Editor’s Note: Jerry Green served as Universal Studios Hollywood’s Entertainment Director in the 1980s. His new memoir – 25 Years Inside Universal Studios: From Tour Guide to Entertainment Director – serves as a fascinating look inside the company during its early years. His book is available now on Amazon.com!

Today, we’ll be looking at Universal Studios Hollywood’s first park president, Jay Stein, and how he managed to run the world’s first movie studio and theme park. Be sure to read Jerry Green’s book to learn more about this and other stories from the park!

Universal Studios Tour (now called Universal Studios Hollywood) was the beginning of what evolved into one of two major theme park companies that dominate the world of outdoor entertainment. But who was the driving force steering the Universal juggernaut that took on Disney?

A young man, fresh out of National Guard basic-training, was weighing his possibilities after completing six months of military service. A friend suggested he should consider the mail room at a movie studio, in particular Universal Studios. The mail room? Yep. The advantage of the mail room … you get to meet everyone on the lot while delivering the mail office-to-office.

So, in October, 1959, Jay Stein, a man who one day would be inducted into the theme park hall-of-fame, began his ‘show biz’ career the in mail room. Over an eight-year period he worked several jobs at the studio until 1967 when he was tagged at the age of 26 to be president of a division of MCA (parent company of Universal at the time). Following his father’s advice to ‘never turn down a job offered by the boss’, he assumed the role of president of a division at MCA.

Having no experience in theme parks, Jay learned from the best, Cliff Walker, the tour’s operations manager. A few years earlier, Cliff was hired from Freedomland in New York, having worked before that at the Seattle World’s Fair.

Cliff had an easy-going, laid-back management style (that part of the mentorship didn’t necessarily translate to Jay). I never saw Cliff yell or even get upset with his employees. And he usually served as a buffer between the more abrasive style of his bosses and those who worked for him. It was Cliff who gave me my break into the area of entertainment that I most enjoyed – hosting shows.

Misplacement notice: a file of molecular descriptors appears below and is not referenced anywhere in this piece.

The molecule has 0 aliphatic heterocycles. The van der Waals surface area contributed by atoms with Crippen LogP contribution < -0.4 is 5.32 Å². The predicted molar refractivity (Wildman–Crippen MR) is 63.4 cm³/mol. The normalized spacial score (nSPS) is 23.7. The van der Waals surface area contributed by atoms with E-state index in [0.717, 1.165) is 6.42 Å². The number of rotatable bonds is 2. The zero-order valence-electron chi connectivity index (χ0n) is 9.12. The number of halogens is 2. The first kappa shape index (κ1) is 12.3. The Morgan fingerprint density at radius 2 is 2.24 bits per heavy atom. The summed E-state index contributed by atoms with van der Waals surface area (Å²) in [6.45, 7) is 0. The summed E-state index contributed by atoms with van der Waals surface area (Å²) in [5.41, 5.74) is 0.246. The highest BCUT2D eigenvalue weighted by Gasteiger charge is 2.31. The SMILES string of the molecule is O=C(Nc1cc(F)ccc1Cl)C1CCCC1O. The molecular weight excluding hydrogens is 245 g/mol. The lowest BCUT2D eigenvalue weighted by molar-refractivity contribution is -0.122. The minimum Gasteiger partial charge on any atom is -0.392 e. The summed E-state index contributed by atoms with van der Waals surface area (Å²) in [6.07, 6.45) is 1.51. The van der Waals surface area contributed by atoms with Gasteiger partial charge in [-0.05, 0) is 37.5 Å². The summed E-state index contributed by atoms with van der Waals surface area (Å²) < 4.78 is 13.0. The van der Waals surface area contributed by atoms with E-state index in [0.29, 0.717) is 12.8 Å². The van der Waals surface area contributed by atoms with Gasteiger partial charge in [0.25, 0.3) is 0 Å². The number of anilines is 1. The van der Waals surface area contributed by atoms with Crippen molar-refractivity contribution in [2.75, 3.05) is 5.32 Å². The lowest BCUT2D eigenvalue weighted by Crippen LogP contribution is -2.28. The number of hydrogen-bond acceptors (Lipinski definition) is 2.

During his first seventy-two days as president, Jay worked every job at the tour. He wanted to learn from the ground up. Cliff taught him that the theme park business was always about the guests. So for Jay, he was the perfect mentor.

Jay considered one of the marks of a good manager was someone willing to fire a friend. He would eventually prove that by firing Cliff. Although they still remained friends. To borrow a line from You’ve Got Mail, “It’s not personal, it’s business. it’s not personal, it’s business.”

Most people would not consider Jay as ‘user-friendly’. He had a reputation for slicing-and-dicing his management team when things didn’t go the way he envisioned. He was a no nonsense manager who demanded loyalty and unwavering devotion from his employees. If the job required a twenty-four-hour shift, don’t ask, just do it. The project had to open on time. Terry Winnick, a VP and close friend of mine, lived out this overnight reality more than once.

To assure success, Jay always hired the most highly recognized people in any given specialty. If he needed a stuntman to advise on a project, Hal Needham. If show design and staging were required, Landmark Entertainment, or one of several companies with impressive credentials. If the quintessential consultant was required, Steven Spielberg. It was a business theory I admired. If you hire the most reputable person or company for the project, what can your bosses say if there’s a problem? You hired the best. But of course Jay rarely failed.

Although I spent 25 years at the studio working for Jay as a line-employee, then Entertainment Director, and finally in P&D, he never directed his rants at me personally. The only time he ever blew up was when I was Entertainment Director, and it was regarding the A-Team Show. But his anger was toward the show, not me. After ranting and ordering me to fire everyone in the show, he calmed and I saw a dramatic change in Jay’s demeanor. He said, “I don’t want to fire them. I’m just so frustrated with that show.” I understood that. It was the kind of show that caused your blood pressure to spike – lots of great individual elements that just didn’t work as a show.

Jay is thought of primarily as a manager, but he also had a creative side. Many of the successful promotions came as a result of his input and direction. He knew what he wanted.

And surveys … lots of surveys were taken in the Entertainment Center. It seemed the studio lived and died with surveys. That’s not a complaint. It’s to his credit. He wanted to know what the guests were impressed with, and where the yawn points were. After all, the guests were paying the bills. Listen to them.

But from an employee’s perspective, someone who usually viewed him from a distance, Jay was the consummate manager and visionary. He took a business that was dominated by the ‘mouse’ and carved out, not just a piece, but an equal share of the industry. He took on Disney and won!